Think of spaces as a hierarchical framework. The people in the Neighborhood know which town they're in, and which state they're in. Maybe they want to participate in the Town's affairs, maybe they don't. If they do, they can click that join button on their town or State... but it's not something they should be forced to do. Then there's the case of being a member of a neighborhood in Town #1, but your home town is 1000 miles away, so you join that town as well. Oops.... there goes your idea of what a hierarchy should be.
Spaces just provide that hierarchical structure that glues all the different spaces together. Consider this example for just one branch of a hierarchy : Space #1 is "Director of engineering". The Director's space is parent to 5 child spaces belonging to managers. Each manager has an average of 20 child spaces for employees that they manage. In this case, should all those employee child spaces be added to the Director's space? The short answer is no, because it diminishes the hierarchal structure. Look at any org chart for any company on earth, and it will have the same structure as Spaces. In fact, you could use Spaces to build a unique social media representation of the traditional organization chart, but instead of blocks on a chart, you have Spaces, In this case, the entire structure would have to be managed so that its structure remain true to the actual hierarchy. It would make an interesting network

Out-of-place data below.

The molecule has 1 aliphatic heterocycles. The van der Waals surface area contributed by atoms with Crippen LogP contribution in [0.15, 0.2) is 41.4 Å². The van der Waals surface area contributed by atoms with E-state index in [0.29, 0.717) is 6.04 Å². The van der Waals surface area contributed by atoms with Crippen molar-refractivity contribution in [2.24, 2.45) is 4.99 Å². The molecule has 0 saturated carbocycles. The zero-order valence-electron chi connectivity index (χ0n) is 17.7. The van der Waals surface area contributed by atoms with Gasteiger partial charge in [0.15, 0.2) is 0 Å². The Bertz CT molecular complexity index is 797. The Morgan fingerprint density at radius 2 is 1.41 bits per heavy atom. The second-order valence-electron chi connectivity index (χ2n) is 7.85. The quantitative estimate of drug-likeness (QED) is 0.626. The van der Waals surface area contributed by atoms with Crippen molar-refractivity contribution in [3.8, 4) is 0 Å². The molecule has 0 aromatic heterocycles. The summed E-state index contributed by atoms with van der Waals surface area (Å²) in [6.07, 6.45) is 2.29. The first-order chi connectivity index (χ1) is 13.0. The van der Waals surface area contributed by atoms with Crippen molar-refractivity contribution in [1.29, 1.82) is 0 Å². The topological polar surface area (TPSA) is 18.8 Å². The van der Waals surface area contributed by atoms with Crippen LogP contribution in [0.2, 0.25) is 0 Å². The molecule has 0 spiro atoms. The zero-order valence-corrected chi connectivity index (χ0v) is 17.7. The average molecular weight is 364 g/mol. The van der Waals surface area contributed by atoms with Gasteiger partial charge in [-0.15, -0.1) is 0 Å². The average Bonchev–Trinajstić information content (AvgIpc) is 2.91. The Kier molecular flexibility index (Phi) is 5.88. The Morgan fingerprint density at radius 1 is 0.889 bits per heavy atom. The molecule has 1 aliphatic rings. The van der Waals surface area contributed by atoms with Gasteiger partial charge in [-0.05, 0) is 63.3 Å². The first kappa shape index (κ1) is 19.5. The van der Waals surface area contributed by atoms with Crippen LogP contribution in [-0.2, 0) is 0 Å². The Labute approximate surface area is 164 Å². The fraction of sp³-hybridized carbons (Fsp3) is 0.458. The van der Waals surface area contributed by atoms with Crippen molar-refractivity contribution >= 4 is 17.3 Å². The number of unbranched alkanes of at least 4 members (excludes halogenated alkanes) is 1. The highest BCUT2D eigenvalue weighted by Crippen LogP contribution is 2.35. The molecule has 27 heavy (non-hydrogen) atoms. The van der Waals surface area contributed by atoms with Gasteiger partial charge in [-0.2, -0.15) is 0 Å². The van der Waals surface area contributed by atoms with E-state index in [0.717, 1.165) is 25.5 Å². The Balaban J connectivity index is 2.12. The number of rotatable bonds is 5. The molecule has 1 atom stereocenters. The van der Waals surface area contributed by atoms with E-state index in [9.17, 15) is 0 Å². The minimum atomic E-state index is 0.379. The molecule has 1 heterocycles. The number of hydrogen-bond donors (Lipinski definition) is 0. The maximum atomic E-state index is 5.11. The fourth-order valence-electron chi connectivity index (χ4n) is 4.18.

In your case, members of neighborhoods are indeed members of towns as well as States, but they are bound by hierarchy, not just dumped on one big pile.